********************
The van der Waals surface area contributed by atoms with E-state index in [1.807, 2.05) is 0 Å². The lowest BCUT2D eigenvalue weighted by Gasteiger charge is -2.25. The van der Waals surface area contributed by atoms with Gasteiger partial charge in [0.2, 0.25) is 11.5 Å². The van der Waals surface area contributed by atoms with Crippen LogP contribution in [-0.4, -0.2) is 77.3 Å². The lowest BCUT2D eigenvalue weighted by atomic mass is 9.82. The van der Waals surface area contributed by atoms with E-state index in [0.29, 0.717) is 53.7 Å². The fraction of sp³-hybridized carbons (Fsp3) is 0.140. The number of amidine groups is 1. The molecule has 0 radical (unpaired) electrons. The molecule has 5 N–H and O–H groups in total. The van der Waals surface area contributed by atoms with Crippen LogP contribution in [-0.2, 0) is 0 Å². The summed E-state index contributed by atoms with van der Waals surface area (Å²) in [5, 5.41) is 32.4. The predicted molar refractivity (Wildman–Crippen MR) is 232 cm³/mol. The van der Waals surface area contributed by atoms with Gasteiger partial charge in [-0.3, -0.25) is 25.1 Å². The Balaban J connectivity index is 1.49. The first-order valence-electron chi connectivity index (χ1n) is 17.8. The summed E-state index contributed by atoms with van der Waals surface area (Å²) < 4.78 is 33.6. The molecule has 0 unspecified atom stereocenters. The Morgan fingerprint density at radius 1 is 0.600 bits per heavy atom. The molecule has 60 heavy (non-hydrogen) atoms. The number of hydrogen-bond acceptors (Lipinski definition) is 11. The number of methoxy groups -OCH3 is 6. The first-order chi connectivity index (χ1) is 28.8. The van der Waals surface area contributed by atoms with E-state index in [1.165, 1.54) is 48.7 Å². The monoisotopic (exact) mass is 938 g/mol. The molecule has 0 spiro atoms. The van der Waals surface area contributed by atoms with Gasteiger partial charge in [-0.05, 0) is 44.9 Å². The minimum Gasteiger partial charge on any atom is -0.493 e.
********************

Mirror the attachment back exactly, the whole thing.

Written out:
The van der Waals surface area contributed by atoms with E-state index in [1.807, 2.05) is 0 Å². The lowest BCUT2D eigenvalue weighted by Gasteiger charge is -2.25. The van der Waals surface area contributed by atoms with Gasteiger partial charge in [0.2, 0.25) is 11.5 Å². The van der Waals surface area contributed by atoms with Crippen LogP contribution in [-0.4, -0.2) is 77.3 Å². The lowest BCUT2D eigenvalue weighted by atomic mass is 9.82. The van der Waals surface area contributed by atoms with E-state index in [0.29, 0.717) is 53.7 Å². The fraction of sp³-hybridized carbons (Fsp3) is 0.140. The number of amidine groups is 1. The molecule has 0 radical (unpaired) electrons. The molecule has 5 N–H and O–H groups in total. The van der Waals surface area contributed by atoms with Crippen LogP contribution in [-0.2, 0) is 0 Å². The summed E-state index contributed by atoms with van der Waals surface area (Å²) in [5, 5.41) is 32.4. The predicted molar refractivity (Wildman–Crippen MR) is 232 cm³/mol. The van der Waals surface area contributed by atoms with Gasteiger partial charge in [-0.3, -0.25) is 25.1 Å². The Balaban J connectivity index is 1.49. The first-order valence-electron chi connectivity index (χ1n) is 17.8. The summed E-state index contributed by atoms with van der Waals surface area (Å²) < 4.78 is 33.6. The molecule has 0 unspecified atom stereocenters. The Morgan fingerprint density at radius 1 is 0.600 bits per heavy atom. The molecule has 60 heavy (non-hydrogen) atoms. The number of hydrogen-bond acceptors (Lipinski definition) is 11. The number of methoxy groups -OCH3 is 6. The first-order chi connectivity index (χ1) is 28.8. The van der Waals surface area contributed by atoms with E-state index in [1.165, 1.54) is 48.7 Å². The monoisotopic (exact) mass is 938 g/mol. The molecule has 0 spiro atoms. The van der Waals surface area contributed by atoms with Gasteiger partial charge in [-0.05, 0) is 44.9 Å². The minimum Gasteiger partial charge on any atom is -0.493 e.